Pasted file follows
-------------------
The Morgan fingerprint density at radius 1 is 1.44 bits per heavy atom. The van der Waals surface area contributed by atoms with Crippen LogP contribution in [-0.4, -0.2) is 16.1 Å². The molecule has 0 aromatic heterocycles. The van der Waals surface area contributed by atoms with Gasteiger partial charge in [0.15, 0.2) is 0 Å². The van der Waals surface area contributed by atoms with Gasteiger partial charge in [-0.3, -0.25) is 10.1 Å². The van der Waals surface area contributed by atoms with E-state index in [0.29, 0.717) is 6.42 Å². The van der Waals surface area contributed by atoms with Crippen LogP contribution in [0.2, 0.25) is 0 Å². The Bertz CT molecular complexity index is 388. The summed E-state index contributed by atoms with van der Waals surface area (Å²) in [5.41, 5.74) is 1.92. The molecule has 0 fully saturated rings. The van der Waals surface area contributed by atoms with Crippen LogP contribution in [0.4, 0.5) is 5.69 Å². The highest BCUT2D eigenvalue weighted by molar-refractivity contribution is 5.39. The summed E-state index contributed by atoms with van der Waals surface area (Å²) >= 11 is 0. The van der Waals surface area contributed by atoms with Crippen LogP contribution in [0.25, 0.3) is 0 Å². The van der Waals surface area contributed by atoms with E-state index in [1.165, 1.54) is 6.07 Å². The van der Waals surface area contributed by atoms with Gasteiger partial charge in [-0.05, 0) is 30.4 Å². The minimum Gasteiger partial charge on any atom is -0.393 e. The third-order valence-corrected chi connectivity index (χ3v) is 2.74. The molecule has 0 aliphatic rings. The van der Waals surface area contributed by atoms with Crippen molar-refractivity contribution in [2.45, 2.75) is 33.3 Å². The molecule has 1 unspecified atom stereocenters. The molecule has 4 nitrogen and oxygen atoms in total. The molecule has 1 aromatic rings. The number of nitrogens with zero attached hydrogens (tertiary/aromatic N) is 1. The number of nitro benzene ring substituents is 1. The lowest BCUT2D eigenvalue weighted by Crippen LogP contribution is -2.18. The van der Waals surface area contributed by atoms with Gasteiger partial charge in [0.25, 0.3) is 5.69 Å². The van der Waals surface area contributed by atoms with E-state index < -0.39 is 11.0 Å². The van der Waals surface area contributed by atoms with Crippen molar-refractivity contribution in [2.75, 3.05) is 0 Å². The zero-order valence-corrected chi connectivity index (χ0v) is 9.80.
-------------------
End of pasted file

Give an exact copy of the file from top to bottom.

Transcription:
The Morgan fingerprint density at radius 1 is 1.44 bits per heavy atom. The van der Waals surface area contributed by atoms with Crippen LogP contribution in [-0.4, -0.2) is 16.1 Å². The molecule has 0 aromatic heterocycles. The van der Waals surface area contributed by atoms with Gasteiger partial charge in [0.15, 0.2) is 0 Å². The van der Waals surface area contributed by atoms with Gasteiger partial charge in [-0.3, -0.25) is 10.1 Å². The van der Waals surface area contributed by atoms with E-state index in [0.29, 0.717) is 6.42 Å². The van der Waals surface area contributed by atoms with Crippen LogP contribution in [0.2, 0.25) is 0 Å². The Bertz CT molecular complexity index is 388. The summed E-state index contributed by atoms with van der Waals surface area (Å²) in [5.41, 5.74) is 1.92. The molecule has 0 fully saturated rings. The van der Waals surface area contributed by atoms with Crippen LogP contribution in [0.4, 0.5) is 5.69 Å². The highest BCUT2D eigenvalue weighted by molar-refractivity contribution is 5.39. The summed E-state index contributed by atoms with van der Waals surface area (Å²) >= 11 is 0. The van der Waals surface area contributed by atoms with Crippen LogP contribution in [0.25, 0.3) is 0 Å². The van der Waals surface area contributed by atoms with E-state index in [1.165, 1.54) is 6.07 Å². The van der Waals surface area contributed by atoms with Gasteiger partial charge in [-0.05, 0) is 30.4 Å². The minimum Gasteiger partial charge on any atom is -0.393 e. The third-order valence-corrected chi connectivity index (χ3v) is 2.74. The molecule has 0 aliphatic rings. The van der Waals surface area contributed by atoms with Crippen molar-refractivity contribution in [2.45, 2.75) is 33.3 Å². The molecule has 1 unspecified atom stereocenters. The molecule has 4 nitrogen and oxygen atoms in total. The molecule has 1 aromatic rings. The number of nitrogens with zero attached hydrogens (tertiary/aromatic N) is 1. The number of nitro benzene ring substituents is 1. The lowest BCUT2D eigenvalue weighted by Crippen LogP contribution is -2.18. The van der Waals surface area contributed by atoms with Gasteiger partial charge in [0.25, 0.3) is 5.69 Å². The van der Waals surface area contributed by atoms with E-state index < -0.39 is 11.0 Å². The van der Waals surface area contributed by atoms with Crippen molar-refractivity contribution in [2.75, 3.05) is 0 Å². The zero-order valence-corrected chi connectivity index (χ0v) is 9.80.